Richard Nixon, the former president of the United States of America, learnt this lesson the tough way. Here is a man who had won the biggest landslide election in American history. (There was no rigging.) A man who was a brilliant foreign policy strategist. But today when people hear his name they often link it with the Watergate scandal.

This great American leader will be remembered more by what took a short while to destroy his reputation than by his great deeds and dignity. Yes, a little mistake outweighed Richard Nixon's honour.

With this to ponder, are Kenyan authorities going to act "the Judas" or will they be more discerning in the decisions that they are going to make?

Although there are many things that may be beyond their control, choosing whether or not to support the USA in fighting Somalia is not one of them.

The suggestion may have been floated to Kenya as to a few other countries, but the Government has the power to refuse to be an accomplice in destroying a sister country.

The unwillingness to co-operate in the evil may be an effective tool in challenging the American government to understand, change and raise America's national consciousness.

If America wants to win the war against terrorism, it must first discard all its violent means. This the America authorities have heard before from a cross section of Americans themselves.

Soon after the New York bombings on September 11, A. J. Muste, himself a committed pacifist advised America to counter a violent world by abolishing the institutions of violence non-violently.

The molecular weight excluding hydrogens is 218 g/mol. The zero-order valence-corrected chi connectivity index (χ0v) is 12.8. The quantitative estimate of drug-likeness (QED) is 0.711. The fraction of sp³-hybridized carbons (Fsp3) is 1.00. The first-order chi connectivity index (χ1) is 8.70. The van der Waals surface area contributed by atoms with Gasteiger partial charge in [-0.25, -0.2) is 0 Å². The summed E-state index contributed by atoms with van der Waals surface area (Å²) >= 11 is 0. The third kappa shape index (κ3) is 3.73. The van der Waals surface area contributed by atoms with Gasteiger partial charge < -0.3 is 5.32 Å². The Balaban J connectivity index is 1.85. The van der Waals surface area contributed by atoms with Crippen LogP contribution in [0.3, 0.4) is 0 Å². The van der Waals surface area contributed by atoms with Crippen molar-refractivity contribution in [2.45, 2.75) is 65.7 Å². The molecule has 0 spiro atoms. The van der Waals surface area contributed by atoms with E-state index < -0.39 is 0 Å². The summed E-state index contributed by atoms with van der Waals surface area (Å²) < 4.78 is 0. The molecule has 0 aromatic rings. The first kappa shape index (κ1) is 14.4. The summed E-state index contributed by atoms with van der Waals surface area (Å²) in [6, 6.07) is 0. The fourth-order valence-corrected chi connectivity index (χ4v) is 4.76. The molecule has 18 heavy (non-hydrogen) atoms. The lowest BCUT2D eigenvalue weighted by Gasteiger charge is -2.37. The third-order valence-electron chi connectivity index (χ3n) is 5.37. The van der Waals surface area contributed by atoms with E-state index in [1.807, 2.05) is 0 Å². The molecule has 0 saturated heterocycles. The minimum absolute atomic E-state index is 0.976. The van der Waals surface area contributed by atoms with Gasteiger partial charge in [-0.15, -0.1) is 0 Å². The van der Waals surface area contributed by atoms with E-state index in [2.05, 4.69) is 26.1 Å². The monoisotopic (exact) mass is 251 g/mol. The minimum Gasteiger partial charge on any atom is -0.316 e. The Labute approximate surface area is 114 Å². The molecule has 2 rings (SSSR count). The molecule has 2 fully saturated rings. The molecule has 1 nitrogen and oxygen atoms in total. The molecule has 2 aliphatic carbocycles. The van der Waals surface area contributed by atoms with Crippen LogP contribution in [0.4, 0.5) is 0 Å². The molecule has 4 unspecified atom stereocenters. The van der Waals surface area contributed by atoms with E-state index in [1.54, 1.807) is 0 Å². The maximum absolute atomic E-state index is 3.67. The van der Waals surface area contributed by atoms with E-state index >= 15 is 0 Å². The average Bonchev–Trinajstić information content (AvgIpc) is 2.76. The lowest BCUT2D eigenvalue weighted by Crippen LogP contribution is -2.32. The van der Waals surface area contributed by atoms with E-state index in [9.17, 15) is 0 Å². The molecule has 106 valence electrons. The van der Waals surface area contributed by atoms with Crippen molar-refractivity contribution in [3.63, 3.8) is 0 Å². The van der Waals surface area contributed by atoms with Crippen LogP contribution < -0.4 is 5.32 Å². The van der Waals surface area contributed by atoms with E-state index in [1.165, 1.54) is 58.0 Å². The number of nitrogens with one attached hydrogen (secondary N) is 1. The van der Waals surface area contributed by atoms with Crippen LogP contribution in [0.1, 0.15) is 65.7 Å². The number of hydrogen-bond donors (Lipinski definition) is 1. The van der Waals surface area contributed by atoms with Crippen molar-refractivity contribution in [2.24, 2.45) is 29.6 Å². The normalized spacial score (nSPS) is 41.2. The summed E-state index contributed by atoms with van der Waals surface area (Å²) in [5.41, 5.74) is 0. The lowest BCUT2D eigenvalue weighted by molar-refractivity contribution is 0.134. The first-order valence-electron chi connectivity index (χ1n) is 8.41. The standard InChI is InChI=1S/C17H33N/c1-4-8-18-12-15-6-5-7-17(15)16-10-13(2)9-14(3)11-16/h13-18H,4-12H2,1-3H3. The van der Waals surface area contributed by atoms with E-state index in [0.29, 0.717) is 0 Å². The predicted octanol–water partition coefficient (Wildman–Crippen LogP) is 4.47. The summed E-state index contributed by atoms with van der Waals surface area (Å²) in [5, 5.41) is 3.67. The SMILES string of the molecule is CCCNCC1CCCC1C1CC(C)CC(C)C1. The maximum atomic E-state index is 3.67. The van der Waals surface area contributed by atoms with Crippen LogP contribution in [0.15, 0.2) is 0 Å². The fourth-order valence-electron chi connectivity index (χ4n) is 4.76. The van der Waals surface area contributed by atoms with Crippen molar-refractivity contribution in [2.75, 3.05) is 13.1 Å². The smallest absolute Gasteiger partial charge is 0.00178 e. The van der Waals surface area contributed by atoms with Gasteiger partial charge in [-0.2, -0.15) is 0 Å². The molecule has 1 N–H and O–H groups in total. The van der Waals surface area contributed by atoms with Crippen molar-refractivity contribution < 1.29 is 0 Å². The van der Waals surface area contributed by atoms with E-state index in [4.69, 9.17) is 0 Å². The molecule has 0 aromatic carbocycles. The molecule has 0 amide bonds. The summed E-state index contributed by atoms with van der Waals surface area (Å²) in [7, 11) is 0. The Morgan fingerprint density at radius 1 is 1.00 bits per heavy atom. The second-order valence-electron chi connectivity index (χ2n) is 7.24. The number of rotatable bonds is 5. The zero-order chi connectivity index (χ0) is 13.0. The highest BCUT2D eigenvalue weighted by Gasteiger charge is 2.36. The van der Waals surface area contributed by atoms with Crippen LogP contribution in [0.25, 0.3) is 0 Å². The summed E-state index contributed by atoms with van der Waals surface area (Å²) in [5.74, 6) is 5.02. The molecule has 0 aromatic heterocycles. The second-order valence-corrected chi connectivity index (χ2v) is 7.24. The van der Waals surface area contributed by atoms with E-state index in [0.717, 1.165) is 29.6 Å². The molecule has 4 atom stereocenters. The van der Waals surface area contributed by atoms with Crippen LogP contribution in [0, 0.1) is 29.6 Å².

Essentially, Muste was asking Americans to be revolutionaries before trying to be pacifists. He must, like many other Americans of similar thought, have realised that the US had separated from the world, seeing itself as being above the international law and the United Nations charter.

It is time that the United States of America stopped oppressing or unleashing violence on whatever nation that differs with its policies or one that it sees as an enemy.

What may be driving this great nation to destroying smaller, poor and more vulnerable countries is greed. Greed for wealth. Greed for power. Greed for recognition. In their violence against violence, the US has used helicopter gunships, chemical and biological agents, nuclear bombs, cruise missiles, fumigation campaigns, the IMF and World Bank, embargoes, sanctions, etc.

Nobody knows what warfare they are likely to use on neighbouring Somalia, nor its effect on human life, it would be such a shameful thing for an African country to be the major purveyor of violence and destruction against a sister state.

Kenya can afford to pause for only a very short time because if the recent riots in Mandera are to be taken seriously, then the government already has such a tough task in curbing violence from our aggrieved Muslim brothers and sisters.

And as this state suffers the consequences of supporting America's war, Big Brother may long have left us on our own.

Copyright  The East African Standard 2001.  Reprinted for fair use only.